The important thing is: both stocks and bonds can fail, if the issuing company goes bankrupt. For both asset classes, the risk of insolvency depends on the issuer. For example, there are bonds known as “high yield bonds” or “junk bonds” that combine high interest rates with a significant risk of default.
As with stocks, aSpread over many titles reduce the risk of losses from default, while focusing on a few bonds can be dangerous.Investors should also be aware of another risk: in the current phase of low interest rates, many bonds from countries and companies that are considered to be “safe” are yielding below the level of inflation or even negative. The protection against failures must therefore with a creeping Loss of purchasing power get paid.
Has the corona crisis changed anything in the risk-reward ratio of stocks and bonds?
No, the 2020/2021 corona crisis has existing opportunities and risks rather reinforced, than to fundamentally change them.
The corona pandemic started on the stock market massive price drops, which was mainly due to the unpredictability of its consequences. As the situation became more manageable, however, the stock market recovered and many indices reached higher values than before the pandemic.
So the corona situation had become one Increase in opportunities and risks led by stocks: Those who invested during the price crashes were ultimately able to achieve good returns. At this point in time, however, it was not yet possible to foresee when and to what extent the prices would recover.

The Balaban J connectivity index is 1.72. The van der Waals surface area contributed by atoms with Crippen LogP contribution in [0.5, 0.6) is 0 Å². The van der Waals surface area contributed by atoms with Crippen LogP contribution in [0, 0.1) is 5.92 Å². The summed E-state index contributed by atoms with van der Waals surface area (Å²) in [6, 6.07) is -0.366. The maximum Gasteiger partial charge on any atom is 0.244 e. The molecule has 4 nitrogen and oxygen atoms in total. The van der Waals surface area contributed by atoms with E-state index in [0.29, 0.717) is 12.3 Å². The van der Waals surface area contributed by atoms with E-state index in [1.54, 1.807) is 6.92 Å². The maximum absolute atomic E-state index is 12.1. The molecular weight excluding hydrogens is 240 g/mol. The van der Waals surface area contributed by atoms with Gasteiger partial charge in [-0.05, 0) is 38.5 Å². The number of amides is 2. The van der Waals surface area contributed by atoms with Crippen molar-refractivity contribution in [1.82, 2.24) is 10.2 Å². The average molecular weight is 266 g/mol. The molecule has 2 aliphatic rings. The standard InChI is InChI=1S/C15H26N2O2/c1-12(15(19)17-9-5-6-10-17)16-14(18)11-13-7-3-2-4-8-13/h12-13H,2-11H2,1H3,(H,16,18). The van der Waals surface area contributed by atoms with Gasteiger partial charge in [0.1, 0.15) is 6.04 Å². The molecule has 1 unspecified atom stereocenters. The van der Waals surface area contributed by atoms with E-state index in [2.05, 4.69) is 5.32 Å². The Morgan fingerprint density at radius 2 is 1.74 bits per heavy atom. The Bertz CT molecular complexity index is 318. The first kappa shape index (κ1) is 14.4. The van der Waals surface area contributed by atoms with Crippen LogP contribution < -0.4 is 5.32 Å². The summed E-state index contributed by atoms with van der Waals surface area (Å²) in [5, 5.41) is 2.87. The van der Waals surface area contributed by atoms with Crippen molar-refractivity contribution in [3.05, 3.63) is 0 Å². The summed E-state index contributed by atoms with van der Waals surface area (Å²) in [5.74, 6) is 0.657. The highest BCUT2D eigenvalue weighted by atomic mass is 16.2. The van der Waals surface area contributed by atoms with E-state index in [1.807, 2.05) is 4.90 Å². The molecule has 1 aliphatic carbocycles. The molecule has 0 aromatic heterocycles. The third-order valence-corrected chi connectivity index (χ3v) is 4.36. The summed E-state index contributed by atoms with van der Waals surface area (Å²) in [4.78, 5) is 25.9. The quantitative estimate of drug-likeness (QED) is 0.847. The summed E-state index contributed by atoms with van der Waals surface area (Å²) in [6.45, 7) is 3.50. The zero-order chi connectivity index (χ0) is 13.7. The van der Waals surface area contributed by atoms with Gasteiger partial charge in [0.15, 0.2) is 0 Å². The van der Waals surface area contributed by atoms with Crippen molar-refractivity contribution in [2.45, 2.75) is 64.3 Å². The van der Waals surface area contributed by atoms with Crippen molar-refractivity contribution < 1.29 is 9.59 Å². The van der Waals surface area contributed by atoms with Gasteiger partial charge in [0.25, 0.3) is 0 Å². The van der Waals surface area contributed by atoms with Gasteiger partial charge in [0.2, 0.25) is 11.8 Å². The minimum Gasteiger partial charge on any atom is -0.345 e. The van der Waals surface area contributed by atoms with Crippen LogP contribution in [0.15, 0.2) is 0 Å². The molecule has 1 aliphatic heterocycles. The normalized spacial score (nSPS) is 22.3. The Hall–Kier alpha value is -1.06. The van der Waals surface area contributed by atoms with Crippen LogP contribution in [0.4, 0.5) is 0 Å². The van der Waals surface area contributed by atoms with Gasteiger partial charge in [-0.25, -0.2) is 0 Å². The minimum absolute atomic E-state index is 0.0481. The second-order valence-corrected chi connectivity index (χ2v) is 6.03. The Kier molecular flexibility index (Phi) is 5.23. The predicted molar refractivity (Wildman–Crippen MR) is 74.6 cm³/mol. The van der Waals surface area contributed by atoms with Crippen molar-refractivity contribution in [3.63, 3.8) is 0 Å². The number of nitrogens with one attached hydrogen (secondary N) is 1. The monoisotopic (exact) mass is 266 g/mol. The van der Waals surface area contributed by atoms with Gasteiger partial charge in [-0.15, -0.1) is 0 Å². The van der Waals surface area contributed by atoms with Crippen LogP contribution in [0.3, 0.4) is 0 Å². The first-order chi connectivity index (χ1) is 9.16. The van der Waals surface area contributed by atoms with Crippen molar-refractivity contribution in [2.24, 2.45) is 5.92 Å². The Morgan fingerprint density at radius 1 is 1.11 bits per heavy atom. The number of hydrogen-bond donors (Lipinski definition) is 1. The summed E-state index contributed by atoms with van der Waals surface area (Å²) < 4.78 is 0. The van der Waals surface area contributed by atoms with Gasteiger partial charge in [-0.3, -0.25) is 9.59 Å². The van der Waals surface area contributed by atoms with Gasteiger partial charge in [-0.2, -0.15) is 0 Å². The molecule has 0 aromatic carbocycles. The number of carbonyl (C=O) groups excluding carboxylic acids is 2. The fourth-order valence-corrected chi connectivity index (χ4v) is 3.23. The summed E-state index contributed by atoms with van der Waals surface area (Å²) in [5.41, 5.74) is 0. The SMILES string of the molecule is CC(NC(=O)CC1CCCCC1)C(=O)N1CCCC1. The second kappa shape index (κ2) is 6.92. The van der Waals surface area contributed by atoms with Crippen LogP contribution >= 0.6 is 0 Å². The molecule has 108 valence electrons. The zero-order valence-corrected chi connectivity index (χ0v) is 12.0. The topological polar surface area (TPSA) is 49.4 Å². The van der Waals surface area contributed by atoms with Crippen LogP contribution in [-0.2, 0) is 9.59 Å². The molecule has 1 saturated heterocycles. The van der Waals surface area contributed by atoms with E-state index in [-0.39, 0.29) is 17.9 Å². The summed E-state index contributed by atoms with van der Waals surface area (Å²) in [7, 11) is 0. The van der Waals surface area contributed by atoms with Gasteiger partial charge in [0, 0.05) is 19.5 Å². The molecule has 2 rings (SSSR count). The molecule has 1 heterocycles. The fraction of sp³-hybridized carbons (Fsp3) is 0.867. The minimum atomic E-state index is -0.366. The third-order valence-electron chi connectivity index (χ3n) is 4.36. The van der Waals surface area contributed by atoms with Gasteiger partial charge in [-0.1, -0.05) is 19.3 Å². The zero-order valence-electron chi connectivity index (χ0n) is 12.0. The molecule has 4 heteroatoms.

In the case of bonds, events were divided. Many bonds rated as "safe", such as federal securities and other government bonds, increased in value and thus offered fewer opportunities for returns.
In the case of "junk bonds", i.e. bonds from companies with poor credit ratings, on the other hand, prices fell. Investors expected a greater risk of default in unstable companies, so that higher interest rates had to be offered as a risk compensation even for new issues.
Bonds tend to havelower risk of loss than stocks and more predictable income. However, these are offset by lower return opportunities.
You cannot blindly rely on the “security” of bonds, because there is something in the bond market toorisky and even dubious offers. In addition, the “typical” properties of bonds (they have to be returned by the due date, are at the top of the bankruptcy order, etc.) can be changed through contractual clauses.
If investors don't want to experience a nasty surprise,you should understand before making any investment to whom they make their money available and under what conditions.
Risky combination products: reverse convertible bonds
Reverse convertible bonds, which are also known as "reverse convertible bond", are mostly used from banks issued. As with normal bonds, the company pays fixed interest payments.
How much owners receive at the end of the term is dependent on the company's share price. When the bond is issued, a "base price" is set. The share price is compared with the base price on a certain day, usually shortly before the share's maturity.
If the share price is at or above the base price, the holder receives theFace value of the bond. If the share price is below the base price, he only receives the equivalent of a specified number of shares or the shares themselves.
Reverse convertibles usually advertise particularly attractive interest rates, which, however, come with corresponding risks. If the company is developing well, Investors do not benefit from the rising prices. You will receive at most the interest payments and the face value of the bond.
If, on the other hand, the company gets into stormy waters, investors involuntarily become shareholders and thus find themselves in a position that particularly sensitive to turbulence of the company reacts. You will likely have to take losses first with no assurance that the stock price will recover over the long term. Some critical experts therefore even claim that reverse convertibles combine the disadvantages of both forms of investment.